27 March 2015 | General Interest
The Lowitja Institute has reaffirmed its commitment to promoting the importance of research ethics by awarding the Tarrn doon nonin ethics award and launching the newly developed EthicsHub website.
Australia’s national institute for Aboriginal and Torres Strait Islander health research made the announcements on national Close The Gap day, 19 March.
The inaugural Tarrn doon nonin award for Excellence in Aboriginal and Torres Strait Islander health research ethics was awarded to the Aboriginal Health Council of South Australia (AHCSA) project Next Steps for Aboriginal Health Research: How research can improve the health and wellbeing of Aboriginal People in South Australia.
Tarrn doon nonin, which means “trust” in Woiwurrung language, comes with a $10,000 grant from the Lowitja Institute which can be used to further the winning project.
The Lowitja Institute CEO Romlie Mokak said, “The Lowitja Institute believes there is no point in doing research into Aboriginal and Torres Strait Islander health unless it involves our people at every step along the way, and that we have a voice throughout the process. At the heart of health research ethics is listening. This ‘ground-up’ approach has been the underlying philosophy that has driven us from the very start.”
The winning AHCSA project was conducted in partnership with the Wardliparingga Aboriginal Research Unit within the South Australian Health and Medical Research Institute. AHCSA researcher Dr Rosie King, representing the project, praised the scope of the new award, echoing the sentiments of Mr Mokak.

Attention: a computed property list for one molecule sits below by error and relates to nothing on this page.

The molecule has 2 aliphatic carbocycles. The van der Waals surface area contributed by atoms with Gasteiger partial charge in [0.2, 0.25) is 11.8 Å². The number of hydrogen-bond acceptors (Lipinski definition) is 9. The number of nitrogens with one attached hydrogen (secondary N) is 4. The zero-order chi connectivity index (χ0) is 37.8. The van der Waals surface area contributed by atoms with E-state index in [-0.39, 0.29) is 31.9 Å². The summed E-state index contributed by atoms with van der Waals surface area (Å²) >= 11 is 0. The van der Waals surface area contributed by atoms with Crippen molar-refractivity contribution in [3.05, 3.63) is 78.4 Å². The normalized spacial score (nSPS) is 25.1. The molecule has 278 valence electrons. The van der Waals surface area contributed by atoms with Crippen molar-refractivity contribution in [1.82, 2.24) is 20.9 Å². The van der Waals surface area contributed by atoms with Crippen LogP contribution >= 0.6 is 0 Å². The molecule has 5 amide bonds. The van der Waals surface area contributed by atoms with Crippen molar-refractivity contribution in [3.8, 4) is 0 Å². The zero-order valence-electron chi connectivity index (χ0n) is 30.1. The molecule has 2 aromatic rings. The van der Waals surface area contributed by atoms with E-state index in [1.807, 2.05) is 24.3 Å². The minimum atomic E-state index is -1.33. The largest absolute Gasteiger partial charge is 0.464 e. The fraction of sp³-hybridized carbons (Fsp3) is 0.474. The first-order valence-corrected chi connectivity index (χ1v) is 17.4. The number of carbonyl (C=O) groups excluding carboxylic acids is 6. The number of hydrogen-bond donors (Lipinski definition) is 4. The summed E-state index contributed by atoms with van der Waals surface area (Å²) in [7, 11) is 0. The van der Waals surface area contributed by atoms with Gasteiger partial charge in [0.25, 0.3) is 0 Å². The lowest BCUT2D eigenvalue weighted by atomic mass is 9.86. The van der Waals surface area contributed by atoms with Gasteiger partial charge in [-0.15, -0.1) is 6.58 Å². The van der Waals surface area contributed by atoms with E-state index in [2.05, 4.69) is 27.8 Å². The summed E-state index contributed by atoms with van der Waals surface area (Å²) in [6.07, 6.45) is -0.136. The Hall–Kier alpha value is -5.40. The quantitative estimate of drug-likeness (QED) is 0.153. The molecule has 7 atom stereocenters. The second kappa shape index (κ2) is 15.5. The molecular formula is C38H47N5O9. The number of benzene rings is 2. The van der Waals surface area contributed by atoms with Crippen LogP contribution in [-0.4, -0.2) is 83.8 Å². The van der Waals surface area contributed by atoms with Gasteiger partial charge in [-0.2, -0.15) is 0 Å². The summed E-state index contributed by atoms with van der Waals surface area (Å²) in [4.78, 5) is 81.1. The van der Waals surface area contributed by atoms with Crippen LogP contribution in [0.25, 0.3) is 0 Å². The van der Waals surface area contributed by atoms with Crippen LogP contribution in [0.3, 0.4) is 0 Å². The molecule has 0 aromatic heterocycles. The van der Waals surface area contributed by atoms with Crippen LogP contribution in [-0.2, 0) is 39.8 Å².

“By asking the South Australian Aboriginal community what they thought research should focus on, we learned a lot about their health needs and about their view of life and community,” Dr King said. “People told us they want research to focus on their everyday health and wellbeing needs, but importantly they also want approaches that respect and engage with a view of life that is holistic and interconnected with cultural, spiritual, social and physical needs across the lifespan. Other essential messages from the ‘Next Steps’ project were that research into health and wellbeing needs to be driven by and involve Aboriginal and Torres Strait Islander people, and provide a tangible benefit back to community and to develop an understanding of Aboriginal and Torres Strait Islander resilience, diversity and community needs.”
The Lowitja Insititute also launched a new online resource that aims to support people and organisations working or participating in Aboriginal and Torres Strait Islander health research.
The EthicsHub will provide guidance for researchers, the Aboriginal and Torres Strait Islander community, supervisors, students, ethics committees – anyone involved in Aboriginal and Torres Strait Islander health research.
Built on previous work undertaken by the Lowitja Institute, the EthicsHub will allow new researchers engaging with Aboriginal and Torres Strait Islander health to be well informed of the principles and ethics of working in this space.
The newly developed website provides access to a range of valuable guidelines, contacts, case studies, and additional resources, along with a wealth of additional useful information.